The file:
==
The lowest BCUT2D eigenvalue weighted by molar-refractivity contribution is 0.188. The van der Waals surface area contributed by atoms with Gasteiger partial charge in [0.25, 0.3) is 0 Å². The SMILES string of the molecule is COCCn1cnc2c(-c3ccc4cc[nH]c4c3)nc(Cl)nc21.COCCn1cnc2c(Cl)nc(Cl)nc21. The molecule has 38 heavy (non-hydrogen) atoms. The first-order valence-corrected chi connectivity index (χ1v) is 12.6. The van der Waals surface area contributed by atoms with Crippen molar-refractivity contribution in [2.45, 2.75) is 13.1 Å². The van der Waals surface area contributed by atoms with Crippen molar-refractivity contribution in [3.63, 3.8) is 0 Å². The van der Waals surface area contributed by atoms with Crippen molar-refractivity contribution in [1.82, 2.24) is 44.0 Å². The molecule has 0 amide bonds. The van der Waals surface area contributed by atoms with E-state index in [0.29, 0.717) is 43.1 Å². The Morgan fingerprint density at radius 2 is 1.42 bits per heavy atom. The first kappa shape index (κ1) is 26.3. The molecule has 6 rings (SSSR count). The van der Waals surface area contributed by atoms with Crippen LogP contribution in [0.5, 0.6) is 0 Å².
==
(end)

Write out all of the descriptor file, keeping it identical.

The lowest BCUT2D eigenvalue weighted by molar-refractivity contribution is 0.188. The van der Waals surface area contributed by atoms with Gasteiger partial charge in [0.25, 0.3) is 0 Å². The SMILES string of the molecule is COCCn1cnc2c(-c3ccc4cc[nH]c4c3)nc(Cl)nc21.COCCn1cnc2c(Cl)nc(Cl)nc21. The molecule has 38 heavy (non-hydrogen) atoms. The first-order valence-corrected chi connectivity index (χ1v) is 12.6. The van der Waals surface area contributed by atoms with Crippen molar-refractivity contribution in [2.45, 2.75) is 13.1 Å². The van der Waals surface area contributed by atoms with Crippen molar-refractivity contribution in [3.63, 3.8) is 0 Å². The van der Waals surface area contributed by atoms with Crippen molar-refractivity contribution in [1.82, 2.24) is 44.0 Å². The molecule has 0 amide bonds. The van der Waals surface area contributed by atoms with E-state index in [0.29, 0.717) is 43.1 Å². The Morgan fingerprint density at radius 2 is 1.42 bits per heavy atom. The first kappa shape index (κ1) is 26.3. The molecule has 6 rings (SSSR count). The van der Waals surface area contributed by atoms with Crippen LogP contribution in [0.5, 0.6) is 0 Å².